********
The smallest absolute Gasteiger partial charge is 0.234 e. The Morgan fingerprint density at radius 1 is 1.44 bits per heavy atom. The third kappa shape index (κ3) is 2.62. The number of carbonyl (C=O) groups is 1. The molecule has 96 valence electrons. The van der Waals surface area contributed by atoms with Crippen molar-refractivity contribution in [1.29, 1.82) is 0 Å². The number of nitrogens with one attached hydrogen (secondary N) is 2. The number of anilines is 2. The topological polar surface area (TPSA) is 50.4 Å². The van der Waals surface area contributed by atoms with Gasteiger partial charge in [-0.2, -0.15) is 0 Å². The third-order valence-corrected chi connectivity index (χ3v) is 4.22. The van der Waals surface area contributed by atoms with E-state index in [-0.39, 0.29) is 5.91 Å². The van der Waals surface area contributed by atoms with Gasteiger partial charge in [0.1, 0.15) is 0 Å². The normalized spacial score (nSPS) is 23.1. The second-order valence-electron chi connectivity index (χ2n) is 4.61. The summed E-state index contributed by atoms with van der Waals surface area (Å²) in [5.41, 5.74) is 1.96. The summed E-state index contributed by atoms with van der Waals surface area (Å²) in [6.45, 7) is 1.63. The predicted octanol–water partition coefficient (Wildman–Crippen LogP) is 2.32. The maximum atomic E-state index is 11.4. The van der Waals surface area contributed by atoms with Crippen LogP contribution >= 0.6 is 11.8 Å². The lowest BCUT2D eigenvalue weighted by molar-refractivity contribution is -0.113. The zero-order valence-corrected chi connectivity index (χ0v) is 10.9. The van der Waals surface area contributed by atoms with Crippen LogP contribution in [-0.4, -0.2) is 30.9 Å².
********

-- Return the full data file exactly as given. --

The smallest absolute Gasteiger partial charge is 0.234 e. The Morgan fingerprint density at radius 1 is 1.44 bits per heavy atom. The third kappa shape index (κ3) is 2.62. The number of carbonyl (C=O) groups is 1. The molecule has 96 valence electrons. The van der Waals surface area contributed by atoms with Crippen molar-refractivity contribution in [1.29, 1.82) is 0 Å². The number of nitrogens with one attached hydrogen (secondary N) is 2. The number of anilines is 2. The topological polar surface area (TPSA) is 50.4 Å². The van der Waals surface area contributed by atoms with Gasteiger partial charge in [-0.2, -0.15) is 0 Å². The third-order valence-corrected chi connectivity index (χ3v) is 4.22. The van der Waals surface area contributed by atoms with E-state index in [-0.39, 0.29) is 5.91 Å². The van der Waals surface area contributed by atoms with Gasteiger partial charge in [0.1, 0.15) is 0 Å². The normalized spacial score (nSPS) is 23.1. The second-order valence-electron chi connectivity index (χ2n) is 4.61. The summed E-state index contributed by atoms with van der Waals surface area (Å²) in [5.41, 5.74) is 1.96. The summed E-state index contributed by atoms with van der Waals surface area (Å²) in [6.45, 7) is 1.63. The predicted octanol–water partition coefficient (Wildman–Crippen LogP) is 2.32. The maximum atomic E-state index is 11.4. The van der Waals surface area contributed by atoms with Crippen LogP contribution >= 0.6 is 11.8 Å². The lowest BCUT2D eigenvalue weighted by molar-refractivity contribution is -0.113. The zero-order valence-corrected chi connectivity index (χ0v) is 10.9. The van der Waals surface area contributed by atoms with Crippen LogP contribution in [-0.4, -0.2) is 30.9 Å².